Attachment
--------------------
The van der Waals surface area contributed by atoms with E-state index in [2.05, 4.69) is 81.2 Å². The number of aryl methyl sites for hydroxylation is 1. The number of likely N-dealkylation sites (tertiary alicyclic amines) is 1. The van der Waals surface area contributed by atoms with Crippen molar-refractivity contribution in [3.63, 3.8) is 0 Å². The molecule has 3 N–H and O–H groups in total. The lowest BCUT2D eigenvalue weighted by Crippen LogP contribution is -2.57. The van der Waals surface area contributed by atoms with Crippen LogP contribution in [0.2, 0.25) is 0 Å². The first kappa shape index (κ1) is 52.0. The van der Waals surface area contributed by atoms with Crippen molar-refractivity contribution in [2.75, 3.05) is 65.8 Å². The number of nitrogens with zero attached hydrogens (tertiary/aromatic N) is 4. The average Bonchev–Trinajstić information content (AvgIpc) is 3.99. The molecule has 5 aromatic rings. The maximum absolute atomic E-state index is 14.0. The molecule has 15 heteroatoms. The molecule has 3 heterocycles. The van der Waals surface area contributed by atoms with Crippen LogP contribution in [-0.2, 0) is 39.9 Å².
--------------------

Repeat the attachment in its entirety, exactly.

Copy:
The van der Waals surface area contributed by atoms with E-state index in [2.05, 4.69) is 81.2 Å². The number of aryl methyl sites for hydroxylation is 1. The number of likely N-dealkylation sites (tertiary alicyclic amines) is 1. The van der Waals surface area contributed by atoms with Crippen molar-refractivity contribution in [3.63, 3.8) is 0 Å². The molecule has 3 N–H and O–H groups in total. The lowest BCUT2D eigenvalue weighted by Crippen LogP contribution is -2.57. The van der Waals surface area contributed by atoms with Crippen LogP contribution in [0.2, 0.25) is 0 Å². The first kappa shape index (κ1) is 52.0. The van der Waals surface area contributed by atoms with Crippen molar-refractivity contribution in [2.75, 3.05) is 65.8 Å². The number of nitrogens with zero attached hydrogens (tertiary/aromatic N) is 4. The average Bonchev–Trinajstić information content (AvgIpc) is 3.99. The molecule has 5 aromatic rings. The maximum absolute atomic E-state index is 14.0. The molecule has 15 heteroatoms. The molecule has 3 heterocycles. The van der Waals surface area contributed by atoms with Crippen LogP contribution in [-0.2, 0) is 39.9 Å².